One thing to keep in mind is that if you’re going to be moving fish from the old tank that are used to the higher nitrate level they might be stressed by the drastic change when going into the treated tank. You might consider trying to bring the old tank slowly closer to the new nitrate level before transferring them.
That’s a good idea. I was thinking of isolating the fish from the smaller tank as have had an outbreak of diodomes
It won’t hurt the cycle to go ahead and take measures to reduce the nitrate and will probably help keep algae growth in check.

One thing to keep in mind is that if you’re going to be moving fish from the old tank that are used to the higher nitrate level they might be stressed by the drastic change when going into the treated tank. You might consider trying to bring the old tank slowly closer to the new nitrate level before transferring them.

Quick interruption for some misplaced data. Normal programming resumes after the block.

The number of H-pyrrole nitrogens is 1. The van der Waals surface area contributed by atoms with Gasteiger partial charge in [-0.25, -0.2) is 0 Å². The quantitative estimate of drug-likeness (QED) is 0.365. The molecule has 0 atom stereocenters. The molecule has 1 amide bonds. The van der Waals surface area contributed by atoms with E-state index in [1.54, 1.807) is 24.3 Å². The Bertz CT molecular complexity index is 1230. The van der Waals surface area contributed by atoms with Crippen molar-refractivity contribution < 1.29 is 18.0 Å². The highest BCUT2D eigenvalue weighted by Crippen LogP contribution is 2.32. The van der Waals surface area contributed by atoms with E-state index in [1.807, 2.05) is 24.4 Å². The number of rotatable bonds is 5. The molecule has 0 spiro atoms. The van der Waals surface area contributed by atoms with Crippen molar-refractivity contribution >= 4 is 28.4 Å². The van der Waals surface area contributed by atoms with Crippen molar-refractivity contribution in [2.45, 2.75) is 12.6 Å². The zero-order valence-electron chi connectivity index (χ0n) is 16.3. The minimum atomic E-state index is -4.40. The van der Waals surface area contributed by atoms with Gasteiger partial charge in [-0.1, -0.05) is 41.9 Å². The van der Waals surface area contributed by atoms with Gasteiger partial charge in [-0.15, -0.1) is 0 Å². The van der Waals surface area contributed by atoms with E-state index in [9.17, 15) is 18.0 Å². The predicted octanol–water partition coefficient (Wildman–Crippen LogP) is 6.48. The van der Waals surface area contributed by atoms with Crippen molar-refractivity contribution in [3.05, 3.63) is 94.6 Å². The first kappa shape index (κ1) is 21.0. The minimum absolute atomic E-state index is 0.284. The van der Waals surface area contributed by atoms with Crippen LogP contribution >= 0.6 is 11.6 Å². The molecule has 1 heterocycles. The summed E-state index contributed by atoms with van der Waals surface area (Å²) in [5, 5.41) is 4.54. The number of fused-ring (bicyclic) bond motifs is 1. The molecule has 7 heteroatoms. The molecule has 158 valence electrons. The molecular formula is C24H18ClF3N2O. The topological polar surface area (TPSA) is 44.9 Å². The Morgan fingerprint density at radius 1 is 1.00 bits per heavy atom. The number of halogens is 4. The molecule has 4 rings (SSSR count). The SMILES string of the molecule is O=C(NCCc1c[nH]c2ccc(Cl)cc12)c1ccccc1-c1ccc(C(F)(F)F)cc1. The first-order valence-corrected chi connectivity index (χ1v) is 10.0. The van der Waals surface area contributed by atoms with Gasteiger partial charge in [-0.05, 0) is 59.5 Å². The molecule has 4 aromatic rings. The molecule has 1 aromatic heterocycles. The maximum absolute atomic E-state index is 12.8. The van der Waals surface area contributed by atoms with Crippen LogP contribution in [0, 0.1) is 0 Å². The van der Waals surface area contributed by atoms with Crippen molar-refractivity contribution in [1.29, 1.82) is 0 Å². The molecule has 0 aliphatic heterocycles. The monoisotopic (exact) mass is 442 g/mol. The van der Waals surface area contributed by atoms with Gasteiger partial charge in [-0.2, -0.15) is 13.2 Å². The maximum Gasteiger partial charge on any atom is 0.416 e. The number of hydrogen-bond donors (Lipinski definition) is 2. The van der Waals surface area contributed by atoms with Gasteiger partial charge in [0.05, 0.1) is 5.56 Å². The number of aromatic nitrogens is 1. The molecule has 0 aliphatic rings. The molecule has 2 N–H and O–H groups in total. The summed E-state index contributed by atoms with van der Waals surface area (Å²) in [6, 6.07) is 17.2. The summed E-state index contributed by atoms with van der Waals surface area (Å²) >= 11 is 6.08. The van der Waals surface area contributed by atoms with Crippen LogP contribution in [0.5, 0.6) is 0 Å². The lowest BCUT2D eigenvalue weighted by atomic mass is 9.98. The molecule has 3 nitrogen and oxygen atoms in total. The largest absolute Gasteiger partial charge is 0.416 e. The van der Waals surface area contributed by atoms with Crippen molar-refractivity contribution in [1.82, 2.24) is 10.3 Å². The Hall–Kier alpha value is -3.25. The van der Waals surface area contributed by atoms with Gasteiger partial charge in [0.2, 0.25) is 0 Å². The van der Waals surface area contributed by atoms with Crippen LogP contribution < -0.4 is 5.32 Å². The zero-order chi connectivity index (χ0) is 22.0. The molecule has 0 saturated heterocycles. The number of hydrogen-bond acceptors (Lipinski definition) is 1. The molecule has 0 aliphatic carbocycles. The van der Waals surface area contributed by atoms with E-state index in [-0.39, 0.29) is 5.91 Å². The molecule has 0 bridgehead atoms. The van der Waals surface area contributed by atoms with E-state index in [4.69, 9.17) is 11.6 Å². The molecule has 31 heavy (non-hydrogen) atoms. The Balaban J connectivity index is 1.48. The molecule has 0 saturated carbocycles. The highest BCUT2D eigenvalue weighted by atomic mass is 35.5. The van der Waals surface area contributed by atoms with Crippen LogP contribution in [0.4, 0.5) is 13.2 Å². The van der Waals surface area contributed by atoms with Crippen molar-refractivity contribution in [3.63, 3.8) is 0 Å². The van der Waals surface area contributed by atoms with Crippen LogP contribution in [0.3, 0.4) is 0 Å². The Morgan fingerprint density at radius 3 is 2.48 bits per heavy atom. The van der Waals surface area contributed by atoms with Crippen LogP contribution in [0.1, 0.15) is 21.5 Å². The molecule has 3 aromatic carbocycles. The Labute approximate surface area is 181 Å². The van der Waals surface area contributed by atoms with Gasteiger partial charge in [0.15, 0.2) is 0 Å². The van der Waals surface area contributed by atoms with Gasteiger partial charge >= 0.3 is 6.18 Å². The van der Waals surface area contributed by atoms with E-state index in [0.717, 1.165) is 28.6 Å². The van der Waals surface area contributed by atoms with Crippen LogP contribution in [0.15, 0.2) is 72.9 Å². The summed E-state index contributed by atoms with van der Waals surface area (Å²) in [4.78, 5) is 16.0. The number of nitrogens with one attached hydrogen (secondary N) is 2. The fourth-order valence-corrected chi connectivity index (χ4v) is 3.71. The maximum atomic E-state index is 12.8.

thats a good idea. I have been thinking of isolating the fish in the smaller tank for a couple of weeks as had an outbreak of diotoms which I don’t want to transfer to the new tank. I could starts acclimatising them to the new water slowly during this time.
 
So shall I be concentrating on ammonia and nitrite readings till appears cycled? Then do a few water changes and gravel clean to remove the fish food and then check nitrates and pH and see a true value for the water quality?
Yes, just test ammonia and nitrite every couple of days until they have both gone up and then come back down to 0ppm. After that, do a complete water change and gravel clean the substrate. Then let it run for 24 hours and test the water.
Make sure the new water is free of chlorine/ chloramine before it's added to the tank.